Needle-free COVID-19 vaccines in the works, WHO scientist says

By | March 18, 2021

COVID-19 vaccines that don’t require a needle may be available later this year or next year, a top scientist said.

Six to eight new immunizations may be ready for regulatory review by the end of the year — some of which don’t require needles and can be stored at room temperature, Soumya Swaminathan, the World Health Organization’s chief scientist said over the weekend, according to Bloomberg News.

The experimental vaccines in production use alternative technologies and delivery systems, including oral and nasal administration, and skin patches — methods that are better suited to some groups like pregnant women, Swaminathan said.

The promising inoculations are among more than 80 candidate vaccines being studied, some of which are in the early stages and may fail, Bloomberg reports.


Only 122 of the world’s 195 countries have started vaccinating citizens against COVID-19, as drugmakers struggle to fill orders, according to Bloomberg.

“We’re thrilled with the vaccines that we have,” said Swaminathan. But “we can improve further,” she said, according to the report. “I think, well into 2022, we’re going to see the emergence of improved vaccines.”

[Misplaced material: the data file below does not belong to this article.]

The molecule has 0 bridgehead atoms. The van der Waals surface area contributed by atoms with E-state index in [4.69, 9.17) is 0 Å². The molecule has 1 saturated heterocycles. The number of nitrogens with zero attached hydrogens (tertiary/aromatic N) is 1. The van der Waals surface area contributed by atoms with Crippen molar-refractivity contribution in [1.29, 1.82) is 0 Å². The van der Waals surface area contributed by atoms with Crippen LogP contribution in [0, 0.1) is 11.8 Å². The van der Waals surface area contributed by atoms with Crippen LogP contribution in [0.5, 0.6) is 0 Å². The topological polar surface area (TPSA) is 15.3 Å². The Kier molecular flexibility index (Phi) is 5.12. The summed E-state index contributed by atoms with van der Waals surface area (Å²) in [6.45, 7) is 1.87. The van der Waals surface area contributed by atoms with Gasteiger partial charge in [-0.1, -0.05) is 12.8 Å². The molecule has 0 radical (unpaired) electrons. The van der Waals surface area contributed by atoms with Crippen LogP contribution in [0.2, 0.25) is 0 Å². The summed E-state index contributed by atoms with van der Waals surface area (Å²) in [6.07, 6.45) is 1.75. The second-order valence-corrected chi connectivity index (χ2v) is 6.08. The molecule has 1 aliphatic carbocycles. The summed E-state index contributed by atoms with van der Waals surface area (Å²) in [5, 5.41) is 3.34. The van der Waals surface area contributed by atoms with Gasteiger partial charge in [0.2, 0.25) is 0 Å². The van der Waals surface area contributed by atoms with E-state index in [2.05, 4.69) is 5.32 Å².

Current manufacturers are also testing updated versions of their shots to tackle dangerous variants of the virus, which have proliferated in recent months.

The WHO is reviewing whether COVID-19 survivors only need one shot of the vaccine, which could free up more supplies.

Swaminathan has warned a one-shot approach could complicate matters in many countries. however, if blood tests are needed to measure antibodies first, according to Bloomberg.

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Scientists are also replacing placebos with a “gold standard” vaccines for ethical reasons in some experimental testing, according to the report. Another approach under review is comparing three or four candidate drugs with a placebo, meaning patients would only have a 20 percent chance of receiving a fake dose.


“We are in discussions now with several companies with vaccines in development to see if we could launch something like this on a global trial platform,” Swaminathan said.

The top scientist reiterated Monday that there have been no documented deaths linked to COVID-19 vaccines.

Several countries have suspended the AstraZeneca shot to study its possible negative side-effects, but Swaminathan said: “We do not want people to panic.”

With Post wires

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